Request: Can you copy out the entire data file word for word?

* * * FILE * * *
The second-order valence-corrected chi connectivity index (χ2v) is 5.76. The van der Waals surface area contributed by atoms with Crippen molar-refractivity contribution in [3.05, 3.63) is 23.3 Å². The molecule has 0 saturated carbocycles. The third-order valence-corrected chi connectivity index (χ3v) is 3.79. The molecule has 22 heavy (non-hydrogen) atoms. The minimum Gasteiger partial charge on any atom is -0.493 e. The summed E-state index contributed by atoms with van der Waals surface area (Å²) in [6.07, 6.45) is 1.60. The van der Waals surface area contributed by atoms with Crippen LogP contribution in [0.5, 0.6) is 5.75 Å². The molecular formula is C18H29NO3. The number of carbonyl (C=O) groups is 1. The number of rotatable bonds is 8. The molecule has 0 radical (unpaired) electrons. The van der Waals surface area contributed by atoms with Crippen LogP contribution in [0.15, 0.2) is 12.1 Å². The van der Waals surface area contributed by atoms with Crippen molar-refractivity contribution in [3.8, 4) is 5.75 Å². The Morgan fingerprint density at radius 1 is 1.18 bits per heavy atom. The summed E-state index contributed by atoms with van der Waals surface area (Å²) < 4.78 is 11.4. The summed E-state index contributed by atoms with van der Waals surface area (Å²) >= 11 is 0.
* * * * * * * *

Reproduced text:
The second-order valence-corrected chi connectivity index (χ2v) is 5.76. The van der Waals surface area contributed by atoms with Crippen molar-refractivity contribution in [3.05, 3.63) is 23.3 Å². The molecule has 0 saturated carbocycles. The third-order valence-corrected chi connectivity index (χ3v) is 3.79. The molecule has 22 heavy (non-hydrogen) atoms. The minimum Gasteiger partial charge on any atom is -0.493 e. The summed E-state index contributed by atoms with van der Waals surface area (Å²) in [6.07, 6.45) is 1.60. The van der Waals surface area contributed by atoms with Crippen LogP contribution in [0.5, 0.6) is 5.75 Å². The molecular formula is C18H29NO3. The number of carbonyl (C=O) groups is 1. The number of rotatable bonds is 8. The molecule has 0 radical (unpaired) electrons. The van der Waals surface area contributed by atoms with Crippen LogP contribution in [0.15, 0.2) is 12.1 Å². The van der Waals surface area contributed by atoms with Crippen molar-refractivity contribution in [3.8, 4) is 5.75 Å². The Morgan fingerprint density at radius 1 is 1.18 bits per heavy atom. The summed E-state index contributed by atoms with van der Waals surface area (Å²) < 4.78 is 11.4. The summed E-state index contributed by atoms with van der Waals surface area (Å²) >= 11 is 0.